GOES-R is scheduled to launch soon and put in geostationary orbit over North America for high bandwidth continuous monitoring of Earth, with only 120 minutes per year interruptions caused by stationkeeping. It will simultaneously monitor the sun with several instruments and of course it's solar panel. The GOES-R Website describes the satellite in detail throughout many pages and links, and two images are shown below.
I assume that over the course of each day, the shaft that supports the solar pannels and sun-pointing insturments rotates 360 degrees relative to the body of the spacecraft. How do all of the wires for power from the pannels and signal and control connections for the sun-pointing instruments not get twisted up and break after a few days of continuous rotation?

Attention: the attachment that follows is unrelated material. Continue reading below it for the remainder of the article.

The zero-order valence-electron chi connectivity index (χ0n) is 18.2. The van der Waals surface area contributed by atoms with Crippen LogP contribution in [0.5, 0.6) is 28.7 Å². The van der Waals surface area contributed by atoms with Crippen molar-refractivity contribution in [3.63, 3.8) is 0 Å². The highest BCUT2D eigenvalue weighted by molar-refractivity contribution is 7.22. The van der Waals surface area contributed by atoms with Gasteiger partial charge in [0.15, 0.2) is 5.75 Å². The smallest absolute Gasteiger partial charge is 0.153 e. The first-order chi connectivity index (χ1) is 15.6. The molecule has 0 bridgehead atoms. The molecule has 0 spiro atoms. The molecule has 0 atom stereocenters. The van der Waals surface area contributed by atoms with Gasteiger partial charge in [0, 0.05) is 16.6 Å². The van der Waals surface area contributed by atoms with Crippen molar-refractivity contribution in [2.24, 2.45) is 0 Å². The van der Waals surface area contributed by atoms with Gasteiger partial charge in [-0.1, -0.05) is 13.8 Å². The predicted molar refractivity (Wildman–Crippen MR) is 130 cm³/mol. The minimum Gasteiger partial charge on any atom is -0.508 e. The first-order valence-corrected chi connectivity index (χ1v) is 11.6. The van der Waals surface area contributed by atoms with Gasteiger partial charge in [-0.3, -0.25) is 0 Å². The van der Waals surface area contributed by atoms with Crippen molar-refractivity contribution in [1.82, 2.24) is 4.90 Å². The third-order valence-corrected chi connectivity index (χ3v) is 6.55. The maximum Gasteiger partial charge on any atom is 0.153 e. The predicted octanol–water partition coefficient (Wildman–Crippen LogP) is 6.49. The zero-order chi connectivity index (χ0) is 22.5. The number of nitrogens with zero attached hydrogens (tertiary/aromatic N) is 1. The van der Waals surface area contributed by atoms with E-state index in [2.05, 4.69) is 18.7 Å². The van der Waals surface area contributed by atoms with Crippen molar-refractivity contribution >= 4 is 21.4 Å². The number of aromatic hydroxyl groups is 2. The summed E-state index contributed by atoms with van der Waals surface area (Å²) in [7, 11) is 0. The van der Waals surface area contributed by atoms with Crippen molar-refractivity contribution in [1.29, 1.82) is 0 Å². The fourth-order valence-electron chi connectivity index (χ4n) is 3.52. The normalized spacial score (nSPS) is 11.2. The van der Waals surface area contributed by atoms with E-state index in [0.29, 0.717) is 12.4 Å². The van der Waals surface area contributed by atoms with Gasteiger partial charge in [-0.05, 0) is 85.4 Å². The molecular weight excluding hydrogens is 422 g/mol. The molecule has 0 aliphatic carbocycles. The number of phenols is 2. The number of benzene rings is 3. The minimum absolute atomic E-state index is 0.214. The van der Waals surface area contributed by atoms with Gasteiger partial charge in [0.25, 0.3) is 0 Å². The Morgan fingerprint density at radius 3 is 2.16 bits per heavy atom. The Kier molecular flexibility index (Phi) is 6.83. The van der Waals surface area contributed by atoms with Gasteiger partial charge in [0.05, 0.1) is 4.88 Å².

Watch the video below to get a perspecive of the size.
above: screenshot from YouTube video.
above x2: annotated illustrations of GOES-R spacecraft and its nadir-pointing and sun-pointing instruments.